After Karen Reed took an 18-month break from the medical records field following the birth of her second child, the 23-year-old made a bold move: submitting her application to become director of medical records at Community Hospital in Lubbock, Texas. When the hospital contacted her previous employer and noted that Reed didn’t have management experience, her supervisor simply said, “She’s got two kids.” Those management chops sealed the deal and landed her the job.

From there, Reed moved to Lubbock’s Methodist Hospital, where she became coordinator of Medical Staff Services for the 700-bed facility. “It was me and a part-time secretary,” she recalls. While working at Methodist, Reed decided to pursue her CPMSM credential. This was at a time when NAMSS’ certification preparation consisted of sending potential candidates a list of books to read. “I took the exam in 1982 and was one of the first ten certified in Texas and one of the first hundred certified in the U.S.,” she says.

Creating Career Momentum

Three years later, Reed was recruited by Washoe Medical Center in Reno, Nev., to become the executive coordinator of Medical Staff Services. Considering her deep roots in Texas, “I only applied for the fun of it,” she says. But she fell for the hospital once she visited. The stars aligned when, three weeks later, her husband’s request to be included in his company’s reduction in force initiative was accepted. “I thought, ‘Can we do this?’ We’re leaving all of our family,” Reed says. “I’d never heard of a man leaving his job to follow his wife.” Nevertheless, they decided to pack up and move halfway across the country.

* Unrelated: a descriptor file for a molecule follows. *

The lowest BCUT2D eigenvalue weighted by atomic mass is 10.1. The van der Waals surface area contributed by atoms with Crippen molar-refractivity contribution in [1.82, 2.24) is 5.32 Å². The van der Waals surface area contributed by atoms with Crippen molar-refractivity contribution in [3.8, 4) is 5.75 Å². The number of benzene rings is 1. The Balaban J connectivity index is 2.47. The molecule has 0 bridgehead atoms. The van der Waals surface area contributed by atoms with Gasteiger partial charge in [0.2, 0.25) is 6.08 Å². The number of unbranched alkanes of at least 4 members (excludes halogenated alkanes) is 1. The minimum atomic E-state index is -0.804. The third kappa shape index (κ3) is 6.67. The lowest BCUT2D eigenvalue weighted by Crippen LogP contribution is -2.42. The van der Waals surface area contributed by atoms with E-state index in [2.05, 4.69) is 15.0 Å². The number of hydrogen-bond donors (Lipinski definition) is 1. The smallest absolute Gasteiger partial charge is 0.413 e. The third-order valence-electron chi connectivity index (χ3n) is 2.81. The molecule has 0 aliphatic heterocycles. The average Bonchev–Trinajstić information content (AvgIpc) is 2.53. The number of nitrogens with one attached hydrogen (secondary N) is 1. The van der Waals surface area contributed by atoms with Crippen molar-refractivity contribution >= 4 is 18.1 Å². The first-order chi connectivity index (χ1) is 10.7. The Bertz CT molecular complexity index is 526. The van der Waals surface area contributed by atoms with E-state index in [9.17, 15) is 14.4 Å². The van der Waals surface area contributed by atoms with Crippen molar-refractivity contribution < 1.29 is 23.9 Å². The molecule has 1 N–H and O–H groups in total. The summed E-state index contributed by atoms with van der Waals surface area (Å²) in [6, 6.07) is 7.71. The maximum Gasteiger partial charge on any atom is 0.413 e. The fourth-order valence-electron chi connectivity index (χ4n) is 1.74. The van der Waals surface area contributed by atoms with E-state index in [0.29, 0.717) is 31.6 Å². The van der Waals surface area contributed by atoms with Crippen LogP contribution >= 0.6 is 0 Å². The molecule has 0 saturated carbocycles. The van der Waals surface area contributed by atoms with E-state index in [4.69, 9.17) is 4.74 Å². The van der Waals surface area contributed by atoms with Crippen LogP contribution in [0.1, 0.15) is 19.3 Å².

Reed and her family

While still in Lubbock, a friend encouraged Reed to speak to local groups on everything from medical records to women in leadership to problem employees. “I didn’t consider myself a speaker, but I was building up confidence,” she says. Once in Reno, Reed jumped in with both feet. “I joined the Reno Commission on the Status of Women, the Washoe Health System Physician Advisory Board, and the Senior Options Board of Directors,” she says. “If I was asked to take a position, I took it.”

Reed expanded her portfolio by writing articles on various aspects of her profession. One of her pieces, “Do You Need A Medical Director?” was published by NAMSS and was selected as Article of the Year for 1992. From there, she was invited to join the organization’s Overview Editorial Board.

That article also opened the door to Reed’s next professional opportunity. A headhunter for Baylor University Medical Center in Dallas invited her to apply for the directorship of Medical Staff Relations. At the time, Reed was flying back and forth between Reno and Lubbock to see an ill relative, so the move made sense. Still, “We really struggled because we loved Reno,” she says. Baylor ended up getting a two-for-one deal, with Reed assuming her Medical Staff Relations position and her husband working as the 1,455-bed medical center’s director of finance.

Soon thereafter, a headhunter for what is now Texas Health Resources read a different article penned by Reed and recruited her for the role of administrative director for medical affairs. She spent the next 25 years, until her retirement in December 2019, at Texas Health Resources.

Reed and her administrative assistant of 15 years, after her assistant won the Healthcare Administrative Assistant of the Year

Reed’s medical affairs role was just the tip of the iceberg. Reed spurred innovation within Texas Health Resources by bringing a complementary integrative medicine program to the organization. Noting that her program didn’t compete with the allopathic medicine offered by Texas Health Resources, Reed said that the CEO was open to her initiative. “We taught Reiki, we taught healing touch, and we trained clinical aromatherapists,” she says. “All of that was run out of the medical staff office.”